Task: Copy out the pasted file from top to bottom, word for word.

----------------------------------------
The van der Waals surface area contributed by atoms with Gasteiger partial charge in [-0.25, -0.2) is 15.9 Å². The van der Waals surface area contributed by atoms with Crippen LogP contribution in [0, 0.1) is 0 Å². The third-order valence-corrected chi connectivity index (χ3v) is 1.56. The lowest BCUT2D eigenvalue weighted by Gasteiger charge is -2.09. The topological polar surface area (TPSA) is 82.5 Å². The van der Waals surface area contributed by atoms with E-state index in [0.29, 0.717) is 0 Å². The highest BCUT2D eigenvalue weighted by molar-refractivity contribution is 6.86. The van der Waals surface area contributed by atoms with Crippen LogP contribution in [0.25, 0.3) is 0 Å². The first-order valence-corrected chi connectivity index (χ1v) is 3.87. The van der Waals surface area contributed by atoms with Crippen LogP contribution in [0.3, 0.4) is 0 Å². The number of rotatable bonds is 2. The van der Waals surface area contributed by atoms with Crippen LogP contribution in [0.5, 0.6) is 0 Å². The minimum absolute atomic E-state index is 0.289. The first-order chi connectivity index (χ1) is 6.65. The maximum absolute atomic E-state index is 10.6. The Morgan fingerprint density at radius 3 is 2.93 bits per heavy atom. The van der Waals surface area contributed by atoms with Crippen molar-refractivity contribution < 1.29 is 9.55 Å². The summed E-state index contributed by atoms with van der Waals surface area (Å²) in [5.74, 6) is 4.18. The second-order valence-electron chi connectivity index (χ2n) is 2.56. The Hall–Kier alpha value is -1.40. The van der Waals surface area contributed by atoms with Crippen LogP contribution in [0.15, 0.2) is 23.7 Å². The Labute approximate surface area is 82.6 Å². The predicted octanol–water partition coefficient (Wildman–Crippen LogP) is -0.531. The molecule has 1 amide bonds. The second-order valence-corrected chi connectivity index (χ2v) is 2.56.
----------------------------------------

The van der Waals surface area contributed by atoms with Gasteiger partial charge in [-0.25, -0.2) is 15.9 Å². The van der Waals surface area contributed by atoms with Crippen LogP contribution in [0, 0.1) is 0 Å². The third-order valence-corrected chi connectivity index (χ3v) is 1.56. The lowest BCUT2D eigenvalue weighted by Gasteiger charge is -2.09. The topological polar surface area (TPSA) is 82.5 Å². The van der Waals surface area contributed by atoms with E-state index in [0.29, 0.717) is 0 Å². The highest BCUT2D eigenvalue weighted by molar-refractivity contribution is 6.86. The van der Waals surface area contributed by atoms with Crippen LogP contribution in [0.25, 0.3) is 0 Å². The first-order valence-corrected chi connectivity index (χ1v) is 3.87. The van der Waals surface area contributed by atoms with Crippen LogP contribution in [0.3, 0.4) is 0 Å². The number of rotatable bonds is 2. The van der Waals surface area contributed by atoms with Crippen LogP contribution in [0.5, 0.6) is 0 Å². The minimum absolute atomic E-state index is 0.289. The first-order chi connectivity index (χ1) is 6.65. The maximum absolute atomic E-state index is 10.6. The Morgan fingerprint density at radius 3 is 2.93 bits per heavy atom. The van der Waals surface area contributed by atoms with Crippen molar-refractivity contribution < 1.29 is 9.55 Å². The summed E-state index contributed by atoms with van der Waals surface area (Å²) in [5.74, 6) is 4.18. The second-order valence-electron chi connectivity index (χ2n) is 2.56. The Hall–Kier alpha value is -1.40. The van der Waals surface area contributed by atoms with Crippen LogP contribution in [0.15, 0.2) is 23.7 Å². The Labute approximate surface area is 82.6 Å². The predicted octanol–water partition coefficient (Wildman–Crippen LogP) is -0.531. The molecule has 1 amide bonds. The second-order valence-corrected chi connectivity index (χ2v) is 2.56.